Many SMEs have been forced by current societal changes to close their business due to lack of cash flow (with the most affected being those working in the services and hospitality segments). How do banks deal with struggling SMEs? They leave them queuing for loans only to deny them in the end. What about challenger banks? Tide and Starling Bank seem to be able to provide the right service, with money from government-backed loans in the account in a few hours.

On the negative side, we have stories like Wirecard, in which a promising Financial Institution, with a strong reputation, had committed accountancy fraud. Customers concerned that the challenger banks do not have the staying power of the incumbent high street banks, turn their backs on Monzo and Revolut as fears mount over profitability.

McKinsey3 describes fintechs falling into four broad categories:

  • new entrants, startups, and attackers looking to enter financial services by developing new approaches and technology.
  • fintechs set-up in-house by an incumbent institution – institutions invest internally in technology to improve performance and face down competitive threats from the outside.
  • large technology companies offering financial services of their own – to enhance existing platforms (e.g. AliPay supporting Alibaba’s ecommerce offering) and to monetise current user data or relationships.
  • infrastructure providers that offer physical technology and software to institutions, to improve risk management, and to boost customer experience.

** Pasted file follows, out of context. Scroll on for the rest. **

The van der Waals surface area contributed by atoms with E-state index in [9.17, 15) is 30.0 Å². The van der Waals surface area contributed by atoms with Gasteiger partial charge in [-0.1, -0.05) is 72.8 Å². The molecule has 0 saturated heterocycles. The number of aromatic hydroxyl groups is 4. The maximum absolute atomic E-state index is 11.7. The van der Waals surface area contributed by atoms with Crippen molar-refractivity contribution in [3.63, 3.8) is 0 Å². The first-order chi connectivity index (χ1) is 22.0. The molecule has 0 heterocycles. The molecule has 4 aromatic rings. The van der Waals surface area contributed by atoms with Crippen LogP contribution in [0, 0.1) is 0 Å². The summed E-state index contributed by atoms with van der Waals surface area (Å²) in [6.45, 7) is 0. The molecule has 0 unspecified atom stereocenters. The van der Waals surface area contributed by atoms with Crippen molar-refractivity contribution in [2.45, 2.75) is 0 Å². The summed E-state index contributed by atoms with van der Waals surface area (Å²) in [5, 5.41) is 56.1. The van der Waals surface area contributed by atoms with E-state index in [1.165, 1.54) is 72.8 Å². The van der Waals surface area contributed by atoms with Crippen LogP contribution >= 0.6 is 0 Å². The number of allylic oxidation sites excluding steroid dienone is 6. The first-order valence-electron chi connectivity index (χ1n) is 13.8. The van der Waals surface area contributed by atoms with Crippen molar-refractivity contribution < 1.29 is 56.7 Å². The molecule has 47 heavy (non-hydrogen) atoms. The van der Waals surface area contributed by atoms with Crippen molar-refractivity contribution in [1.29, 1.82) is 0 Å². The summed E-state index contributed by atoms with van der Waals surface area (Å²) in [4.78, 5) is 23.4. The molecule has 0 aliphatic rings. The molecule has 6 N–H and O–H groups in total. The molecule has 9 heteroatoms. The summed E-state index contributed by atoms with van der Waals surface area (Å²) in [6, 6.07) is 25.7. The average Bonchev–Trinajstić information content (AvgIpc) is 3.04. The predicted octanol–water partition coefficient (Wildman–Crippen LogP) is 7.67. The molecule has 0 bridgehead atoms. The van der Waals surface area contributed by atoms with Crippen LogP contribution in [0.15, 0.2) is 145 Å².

The drawback for the first category is the cost of customer acquisition. The majority of fintechs must build the most important asset of any business, the customer database, from scratch. Banks already have them, and, in most cases, startups find it difficult to acquire them cost-effectively. However, for the third category, ‘bigtechs’ have a major customer acquisition cost advantage, relative to that of smaller fintechs’.

When banks and fintechs’ powers combine – ‘coopetition’

To scale up, many fintechs partner with major banks if their business model is to be viable. As McKinsey mentioned, successful fintech attackers will embrace ‘coopetition’ to find ways to engage with the existing banking ecosystem. For example, Lending Club’s credit supplier is Web Bank, and
PayPal’s merchant acquirer is Wells Fargo.

Banks like JPMorgan Chase (USA), BBVA and ING (Europe), and DBS and CMB (Asia) have already grasped what financial services provision looks like in a digital economy and are reaping the benefits. A strategy for these banks has been to partner with or purchase startups and fintechs. On its way to digital transformation, BBVA launched its API Market. This way, the bank gets a wide network of third-party customers accustomed to using its products via nonbanking channels, building up customer familiarity with its services across different platforms. Moreover, by engaging with external developers via its sandbox to ensure they find its APIs useful, BBVA has cemented its access to a broad range of new developments.

Saving the last dance for the consumer

It is all about customer service. As Penry Price (Vice President of Global Marketing Solutions at LinkedIn) said: ‘Fintech firms are finding success with a customer-centric focus that fills in gaps left by traditional firms. These gaps opened the doors to fintechs.’ Still, he added ‘Trust in traditional firms remains important to customers.’

  1. McKinsey & Company
  2. The Paypers
  3. McKinsey & Company